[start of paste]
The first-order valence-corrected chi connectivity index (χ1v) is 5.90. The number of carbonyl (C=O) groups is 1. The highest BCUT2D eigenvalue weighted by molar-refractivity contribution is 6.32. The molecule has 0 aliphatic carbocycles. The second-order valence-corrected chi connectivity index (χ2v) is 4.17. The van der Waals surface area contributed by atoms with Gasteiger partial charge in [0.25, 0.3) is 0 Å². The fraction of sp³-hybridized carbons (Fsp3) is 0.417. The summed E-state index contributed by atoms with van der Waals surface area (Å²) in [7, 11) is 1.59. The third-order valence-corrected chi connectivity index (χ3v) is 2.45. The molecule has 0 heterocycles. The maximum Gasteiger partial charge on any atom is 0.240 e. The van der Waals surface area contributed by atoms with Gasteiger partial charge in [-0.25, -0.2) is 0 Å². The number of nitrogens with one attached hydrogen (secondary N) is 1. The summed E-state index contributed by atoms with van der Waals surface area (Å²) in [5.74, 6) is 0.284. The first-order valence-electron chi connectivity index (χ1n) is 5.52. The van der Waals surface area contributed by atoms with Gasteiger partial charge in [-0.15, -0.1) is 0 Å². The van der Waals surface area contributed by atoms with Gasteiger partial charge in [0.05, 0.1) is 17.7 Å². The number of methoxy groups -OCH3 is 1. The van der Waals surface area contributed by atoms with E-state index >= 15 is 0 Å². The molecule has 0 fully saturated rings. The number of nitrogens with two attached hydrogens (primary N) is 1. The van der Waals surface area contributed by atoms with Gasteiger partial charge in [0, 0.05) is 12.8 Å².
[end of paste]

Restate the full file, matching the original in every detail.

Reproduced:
The first-order valence-corrected chi connectivity index (χ1v) is 5.90. The number of carbonyl (C=O) groups is 1. The highest BCUT2D eigenvalue weighted by molar-refractivity contribution is 6.32. The molecule has 0 aliphatic carbocycles. The second-order valence-corrected chi connectivity index (χ2v) is 4.17. The van der Waals surface area contributed by atoms with Gasteiger partial charge in [0.25, 0.3) is 0 Å². The fraction of sp³-hybridized carbons (Fsp3) is 0.417. The summed E-state index contributed by atoms with van der Waals surface area (Å²) in [7, 11) is 1.59. The third-order valence-corrected chi connectivity index (χ3v) is 2.45. The molecule has 0 heterocycles. The maximum Gasteiger partial charge on any atom is 0.240 e. The van der Waals surface area contributed by atoms with Gasteiger partial charge in [-0.25, -0.2) is 0 Å². The number of nitrogens with one attached hydrogen (secondary N) is 1. The summed E-state index contributed by atoms with van der Waals surface area (Å²) in [5.74, 6) is 0.284. The first-order valence-electron chi connectivity index (χ1n) is 5.52. The van der Waals surface area contributed by atoms with Gasteiger partial charge in [-0.15, -0.1) is 0 Å². The van der Waals surface area contributed by atoms with Gasteiger partial charge in [0.05, 0.1) is 17.7 Å². The number of methoxy groups -OCH3 is 1. The van der Waals surface area contributed by atoms with E-state index >= 15 is 0 Å². The molecule has 0 fully saturated rings. The number of nitrogens with two attached hydrogens (primary N) is 1. The van der Waals surface area contributed by atoms with Gasteiger partial charge in [0, 0.05) is 12.8 Å².